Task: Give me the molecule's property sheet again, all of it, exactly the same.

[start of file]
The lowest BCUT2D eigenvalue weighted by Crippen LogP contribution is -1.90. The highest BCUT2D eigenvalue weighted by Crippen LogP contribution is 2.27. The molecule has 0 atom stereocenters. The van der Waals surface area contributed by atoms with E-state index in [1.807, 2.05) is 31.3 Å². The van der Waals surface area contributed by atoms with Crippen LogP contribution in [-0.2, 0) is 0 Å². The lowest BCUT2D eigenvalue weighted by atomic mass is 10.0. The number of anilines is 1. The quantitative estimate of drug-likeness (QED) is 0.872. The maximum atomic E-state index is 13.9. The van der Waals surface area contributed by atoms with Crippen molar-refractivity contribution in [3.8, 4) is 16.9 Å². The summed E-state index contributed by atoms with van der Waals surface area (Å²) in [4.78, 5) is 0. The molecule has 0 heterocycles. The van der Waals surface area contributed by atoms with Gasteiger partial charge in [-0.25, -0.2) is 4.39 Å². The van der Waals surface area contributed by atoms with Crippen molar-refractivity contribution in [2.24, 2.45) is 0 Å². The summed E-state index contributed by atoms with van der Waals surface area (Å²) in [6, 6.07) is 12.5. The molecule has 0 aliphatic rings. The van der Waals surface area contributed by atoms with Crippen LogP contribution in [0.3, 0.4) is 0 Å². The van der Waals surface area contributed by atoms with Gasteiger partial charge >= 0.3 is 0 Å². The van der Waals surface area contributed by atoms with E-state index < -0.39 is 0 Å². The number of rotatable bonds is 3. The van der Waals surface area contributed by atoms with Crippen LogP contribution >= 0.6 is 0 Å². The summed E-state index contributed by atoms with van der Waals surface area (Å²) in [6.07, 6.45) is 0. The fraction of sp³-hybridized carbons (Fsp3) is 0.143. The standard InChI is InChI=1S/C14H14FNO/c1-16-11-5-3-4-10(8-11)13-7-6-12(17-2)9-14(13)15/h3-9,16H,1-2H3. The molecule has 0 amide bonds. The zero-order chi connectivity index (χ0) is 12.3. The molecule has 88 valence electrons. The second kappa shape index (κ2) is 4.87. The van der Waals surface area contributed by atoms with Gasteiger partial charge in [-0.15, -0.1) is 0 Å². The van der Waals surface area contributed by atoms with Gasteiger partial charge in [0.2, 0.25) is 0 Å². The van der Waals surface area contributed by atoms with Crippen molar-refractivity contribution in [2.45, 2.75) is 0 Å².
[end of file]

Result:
The lowest BCUT2D eigenvalue weighted by Crippen LogP contribution is -1.90. The highest BCUT2D eigenvalue weighted by Crippen LogP contribution is 2.27. The molecule has 0 atom stereocenters. The van der Waals surface area contributed by atoms with E-state index in [1.807, 2.05) is 31.3 Å². The van der Waals surface area contributed by atoms with Crippen LogP contribution in [-0.2, 0) is 0 Å². The lowest BCUT2D eigenvalue weighted by atomic mass is 10.0. The number of anilines is 1. The quantitative estimate of drug-likeness (QED) is 0.872. The maximum atomic E-state index is 13.9. The van der Waals surface area contributed by atoms with Crippen molar-refractivity contribution in [3.8, 4) is 16.9 Å². The summed E-state index contributed by atoms with van der Waals surface area (Å²) in [4.78, 5) is 0. The molecule has 0 heterocycles. The van der Waals surface area contributed by atoms with Gasteiger partial charge in [-0.25, -0.2) is 4.39 Å². The van der Waals surface area contributed by atoms with Crippen molar-refractivity contribution in [2.24, 2.45) is 0 Å². The summed E-state index contributed by atoms with van der Waals surface area (Å²) in [6, 6.07) is 12.5. The molecule has 0 aliphatic rings. The van der Waals surface area contributed by atoms with Crippen LogP contribution in [0.3, 0.4) is 0 Å². The van der Waals surface area contributed by atoms with Gasteiger partial charge >= 0.3 is 0 Å². The van der Waals surface area contributed by atoms with E-state index < -0.39 is 0 Å². The number of rotatable bonds is 3. The van der Waals surface area contributed by atoms with Crippen LogP contribution >= 0.6 is 0 Å². The summed E-state index contributed by atoms with van der Waals surface area (Å²) in [6.07, 6.45) is 0. The fraction of sp³-hybridized carbons (Fsp3) is 0.143. The standard InChI is InChI=1S/C14H14FNO/c1-16-11-5-3-4-10(8-11)13-7-6-12(17-2)9-14(13)15/h3-9,16H,1-2H3. The molecule has 0 amide bonds. The zero-order chi connectivity index (χ0) is 12.3. The molecule has 88 valence electrons. The second kappa shape index (κ2) is 4.87. The van der Waals surface area contributed by atoms with Gasteiger partial charge in [-0.15, -0.1) is 0 Å². The van der Waals surface area contributed by atoms with Gasteiger partial charge in [0.2, 0.25) is 0 Å². The van der Waals surface area contributed by atoms with Crippen molar-refractivity contribution in [2.45, 2.75) is 0 Å².